Hilton Sues Panama Porn Company

Gretchen Gallen
LOS ANGELES – Hotel heiress Paris Hilton who saw her porn star fame fizzle after only a month of its Internet debut, has launched a $30 million lawsuit against a porn company based in Panama.

After Hilton's infamous sex tape surfaced all over the Internet in November 2003, followed immediately by a flurry of cease and desist orders from the Hilton team of attorneys, the young heiress distanced herself from the entire event, underwent a makeover at the hands of some top-notch fashion designer, and moved as far from the porn world as she could manage.

But as of Monday, the Hilton legal team announced an aggressive crackdown on Kahatani Ltd., a porn purveyor based in Panama, claiming that the company illegally distributed the famous videotape of Hilton and her then-boyfriend Rick Solomon having sex.

The lawsuit is claiming violation of privacy, illegal business practices, and the infliction of emotional distress, and according to Reuters, Hilton is going after $15 million in actual damages and $15 million in punitive damages.

After nearly every single Internet-savvy individual has seen the entire contents of the 27-minute videotape, not to mention excerpts of it that were aired on popular television programs like Entertainment Tonight, Hilton and her lawyers contend that the tape was intended only for personal use and was not meant for the public eye or for public distribution.

The lawsuit was filed on Los Angeles Superior Court this week and a trial date has not yet been set.

When the tape first surfaced and a national scandal erupted, the lawsuit filings started flying back and forth in $10 million increments.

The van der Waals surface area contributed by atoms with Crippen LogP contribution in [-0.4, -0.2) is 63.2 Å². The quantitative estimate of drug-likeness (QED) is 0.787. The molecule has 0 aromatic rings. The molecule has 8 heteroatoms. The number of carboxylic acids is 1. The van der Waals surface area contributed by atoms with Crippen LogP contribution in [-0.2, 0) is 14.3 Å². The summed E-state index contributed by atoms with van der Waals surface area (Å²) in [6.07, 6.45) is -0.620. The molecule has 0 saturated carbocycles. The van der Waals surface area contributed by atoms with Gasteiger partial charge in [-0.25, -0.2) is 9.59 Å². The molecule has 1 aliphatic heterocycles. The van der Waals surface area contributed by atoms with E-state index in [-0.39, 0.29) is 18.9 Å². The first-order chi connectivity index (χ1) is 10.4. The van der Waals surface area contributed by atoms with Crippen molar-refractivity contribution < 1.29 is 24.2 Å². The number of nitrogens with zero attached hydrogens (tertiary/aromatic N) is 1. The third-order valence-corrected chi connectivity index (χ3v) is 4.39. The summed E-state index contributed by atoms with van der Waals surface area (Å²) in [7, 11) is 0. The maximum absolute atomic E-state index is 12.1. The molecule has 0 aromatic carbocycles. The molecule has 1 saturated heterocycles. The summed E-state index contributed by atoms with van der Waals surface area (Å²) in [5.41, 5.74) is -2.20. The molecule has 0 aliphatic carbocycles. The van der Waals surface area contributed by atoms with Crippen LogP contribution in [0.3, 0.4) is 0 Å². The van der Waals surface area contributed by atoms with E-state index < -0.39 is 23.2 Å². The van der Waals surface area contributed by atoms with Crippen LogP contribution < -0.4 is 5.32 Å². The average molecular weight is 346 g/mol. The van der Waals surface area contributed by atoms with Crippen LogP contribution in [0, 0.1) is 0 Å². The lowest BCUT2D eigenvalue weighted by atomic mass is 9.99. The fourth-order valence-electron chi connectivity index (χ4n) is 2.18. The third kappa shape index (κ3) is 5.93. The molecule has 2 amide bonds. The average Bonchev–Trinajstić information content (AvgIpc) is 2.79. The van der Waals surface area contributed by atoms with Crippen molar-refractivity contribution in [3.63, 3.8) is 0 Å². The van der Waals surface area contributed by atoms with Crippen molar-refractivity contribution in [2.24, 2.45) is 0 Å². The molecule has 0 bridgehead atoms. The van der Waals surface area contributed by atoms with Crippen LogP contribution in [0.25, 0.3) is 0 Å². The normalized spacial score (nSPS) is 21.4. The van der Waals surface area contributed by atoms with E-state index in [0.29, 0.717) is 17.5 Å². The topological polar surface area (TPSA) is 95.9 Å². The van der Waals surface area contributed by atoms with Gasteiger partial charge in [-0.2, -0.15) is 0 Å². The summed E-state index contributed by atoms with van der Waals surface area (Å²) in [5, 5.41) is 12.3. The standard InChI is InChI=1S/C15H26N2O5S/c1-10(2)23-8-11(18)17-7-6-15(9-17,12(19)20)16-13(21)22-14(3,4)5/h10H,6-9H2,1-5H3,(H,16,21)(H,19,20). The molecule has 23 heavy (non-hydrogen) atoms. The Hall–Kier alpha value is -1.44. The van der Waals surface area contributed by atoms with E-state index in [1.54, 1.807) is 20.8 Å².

Salomon filed a defamation lawsuit on Nov. 13 in Los Angeles Superior Court against the Hilton family, and he also filed another $10 million lawsuit in federal court against Marvad Corp., the Seattle-based Internet porn company that first obtained the video of Solomon and Hilton from a man named Donald Thrasher, a former roommate of Rick Solomon.

According to legal papers filed, Solomon accused Marvad, the parent company of Sexbrat.com, and one of its principal owners Roger Vadocz, of obtaining the tape by illegal and unauthorized means and then flaunting samples of the tape to major media outlets in an effort to start a bidding war. Solomon also accused Marvad of invasion of privacy and copyright infringement.

In a similar vein, Marvad filed a $10 million breach of contract suit against Thrasher claiming that he misrepresented the tape by telling Sexbrat.com that he owned the rights to it. As a result, Marvad claims it has "suffered substantial damages arising out of the misrepresentations by Thrasher" and various third party individuals.

On January 15, Solomon offered to drop his $10 million lawsuit against the Hilton family if they would grant him the pay-per-view distribution rights to the video. The Hilton legal team reportedly was disgusted by the offer and refused to respond to Soloman's request.

According to Soloman's lawyer, no such offer was ever made to the Hiltons and it was "an absolute fabrication."

Just last week, Paris Hilton was offered a book deal by Simon & Schuster for an estimated $1 million. The book is so far being titled, "Tongue in Chic: Confessions of an Heiress." Hilton will collaborate with writer Merle Ginsberg.